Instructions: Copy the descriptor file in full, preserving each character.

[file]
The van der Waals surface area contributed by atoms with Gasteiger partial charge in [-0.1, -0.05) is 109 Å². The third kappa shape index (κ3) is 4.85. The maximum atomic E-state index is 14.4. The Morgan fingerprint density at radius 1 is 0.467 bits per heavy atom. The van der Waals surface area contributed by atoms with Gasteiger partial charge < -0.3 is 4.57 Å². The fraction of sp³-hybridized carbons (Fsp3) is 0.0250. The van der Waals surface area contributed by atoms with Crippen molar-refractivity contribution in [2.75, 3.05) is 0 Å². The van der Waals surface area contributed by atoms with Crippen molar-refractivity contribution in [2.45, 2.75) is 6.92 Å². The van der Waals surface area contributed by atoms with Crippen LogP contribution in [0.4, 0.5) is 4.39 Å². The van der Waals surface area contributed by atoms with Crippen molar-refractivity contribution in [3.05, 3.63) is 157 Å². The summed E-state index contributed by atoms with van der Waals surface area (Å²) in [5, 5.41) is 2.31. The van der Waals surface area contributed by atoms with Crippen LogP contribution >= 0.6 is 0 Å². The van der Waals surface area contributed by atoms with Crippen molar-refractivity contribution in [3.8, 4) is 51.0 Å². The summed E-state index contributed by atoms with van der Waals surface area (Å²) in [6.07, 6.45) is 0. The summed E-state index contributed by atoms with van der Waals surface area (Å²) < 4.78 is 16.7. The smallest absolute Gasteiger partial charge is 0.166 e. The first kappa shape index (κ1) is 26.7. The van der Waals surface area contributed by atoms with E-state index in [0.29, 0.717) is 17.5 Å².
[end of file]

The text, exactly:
The van der Waals surface area contributed by atoms with Gasteiger partial charge in [-0.1, -0.05) is 109 Å². The third kappa shape index (κ3) is 4.85. The maximum atomic E-state index is 14.4. The Morgan fingerprint density at radius 1 is 0.467 bits per heavy atom. The van der Waals surface area contributed by atoms with Gasteiger partial charge < -0.3 is 4.57 Å². The fraction of sp³-hybridized carbons (Fsp3) is 0.0250. The van der Waals surface area contributed by atoms with Crippen molar-refractivity contribution in [2.75, 3.05) is 0 Å². The van der Waals surface area contributed by atoms with Crippen molar-refractivity contribution in [2.45, 2.75) is 6.92 Å². The van der Waals surface area contributed by atoms with Crippen LogP contribution in [0.4, 0.5) is 4.39 Å². The van der Waals surface area contributed by atoms with Crippen molar-refractivity contribution in [3.05, 3.63) is 157 Å². The summed E-state index contributed by atoms with van der Waals surface area (Å²) in [5, 5.41) is 2.31. The van der Waals surface area contributed by atoms with Crippen LogP contribution >= 0.6 is 0 Å². The van der Waals surface area contributed by atoms with Crippen molar-refractivity contribution in [3.8, 4) is 51.0 Å². The summed E-state index contributed by atoms with van der Waals surface area (Å²) in [6.07, 6.45) is 0. The summed E-state index contributed by atoms with van der Waals surface area (Å²) < 4.78 is 16.7. The smallest absolute Gasteiger partial charge is 0.166 e. The first kappa shape index (κ1) is 26.7. The van der Waals surface area contributed by atoms with E-state index in [0.29, 0.717) is 17.5 Å².